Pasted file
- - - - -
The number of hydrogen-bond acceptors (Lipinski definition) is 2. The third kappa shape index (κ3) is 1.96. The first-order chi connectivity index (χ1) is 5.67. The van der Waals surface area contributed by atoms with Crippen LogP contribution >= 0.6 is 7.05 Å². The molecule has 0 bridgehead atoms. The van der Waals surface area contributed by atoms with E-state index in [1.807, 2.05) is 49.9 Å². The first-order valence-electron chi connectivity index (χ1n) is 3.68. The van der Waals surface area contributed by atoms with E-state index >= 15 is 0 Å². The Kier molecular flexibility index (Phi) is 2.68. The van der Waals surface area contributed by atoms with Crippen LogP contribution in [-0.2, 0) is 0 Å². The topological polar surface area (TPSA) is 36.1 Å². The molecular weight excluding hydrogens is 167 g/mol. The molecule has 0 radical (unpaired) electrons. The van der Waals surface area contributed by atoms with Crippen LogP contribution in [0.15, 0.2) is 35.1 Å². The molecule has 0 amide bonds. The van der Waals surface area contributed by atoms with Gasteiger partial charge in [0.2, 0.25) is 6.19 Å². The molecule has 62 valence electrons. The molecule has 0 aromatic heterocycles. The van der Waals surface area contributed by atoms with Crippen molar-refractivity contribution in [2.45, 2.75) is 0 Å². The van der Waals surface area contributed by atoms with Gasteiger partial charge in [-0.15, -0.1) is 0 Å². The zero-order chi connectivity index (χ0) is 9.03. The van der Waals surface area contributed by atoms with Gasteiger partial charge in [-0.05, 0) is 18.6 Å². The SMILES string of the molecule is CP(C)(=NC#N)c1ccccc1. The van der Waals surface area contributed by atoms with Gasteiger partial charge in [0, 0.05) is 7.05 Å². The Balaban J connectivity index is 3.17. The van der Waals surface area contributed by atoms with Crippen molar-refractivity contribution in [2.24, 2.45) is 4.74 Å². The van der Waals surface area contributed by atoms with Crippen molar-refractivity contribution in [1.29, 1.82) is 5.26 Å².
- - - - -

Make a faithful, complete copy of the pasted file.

The number of hydrogen-bond acceptors (Lipinski definition) is 2. The third kappa shape index (κ3) is 1.96. The first-order chi connectivity index (χ1) is 5.67. The van der Waals surface area contributed by atoms with Crippen LogP contribution >= 0.6 is 7.05 Å². The molecule has 0 bridgehead atoms. The van der Waals surface area contributed by atoms with E-state index in [1.807, 2.05) is 49.9 Å². The first-order valence-electron chi connectivity index (χ1n) is 3.68. The van der Waals surface area contributed by atoms with E-state index >= 15 is 0 Å². The Kier molecular flexibility index (Phi) is 2.68. The van der Waals surface area contributed by atoms with Crippen LogP contribution in [-0.2, 0) is 0 Å². The topological polar surface area (TPSA) is 36.1 Å². The molecular weight excluding hydrogens is 167 g/mol. The molecule has 0 radical (unpaired) electrons. The van der Waals surface area contributed by atoms with Crippen LogP contribution in [0.15, 0.2) is 35.1 Å². The molecule has 0 amide bonds. The van der Waals surface area contributed by atoms with Gasteiger partial charge in [0.2, 0.25) is 6.19 Å². The molecule has 62 valence electrons. The molecule has 0 aromatic heterocycles. The van der Waals surface area contributed by atoms with Crippen molar-refractivity contribution in [2.45, 2.75) is 0 Å². The van der Waals surface area contributed by atoms with Gasteiger partial charge in [-0.15, -0.1) is 0 Å². The zero-order chi connectivity index (χ0) is 9.03. The van der Waals surface area contributed by atoms with Gasteiger partial charge in [-0.05, 0) is 18.6 Å². The SMILES string of the molecule is CP(C)(=NC#N)c1ccccc1. The van der Waals surface area contributed by atoms with Gasteiger partial charge in [0, 0.05) is 7.05 Å². The Balaban J connectivity index is 3.17. The van der Waals surface area contributed by atoms with Crippen molar-refractivity contribution in [2.24, 2.45) is 4.74 Å². The van der Waals surface area contributed by atoms with Crippen molar-refractivity contribution in [1.29, 1.82) is 5.26 Å².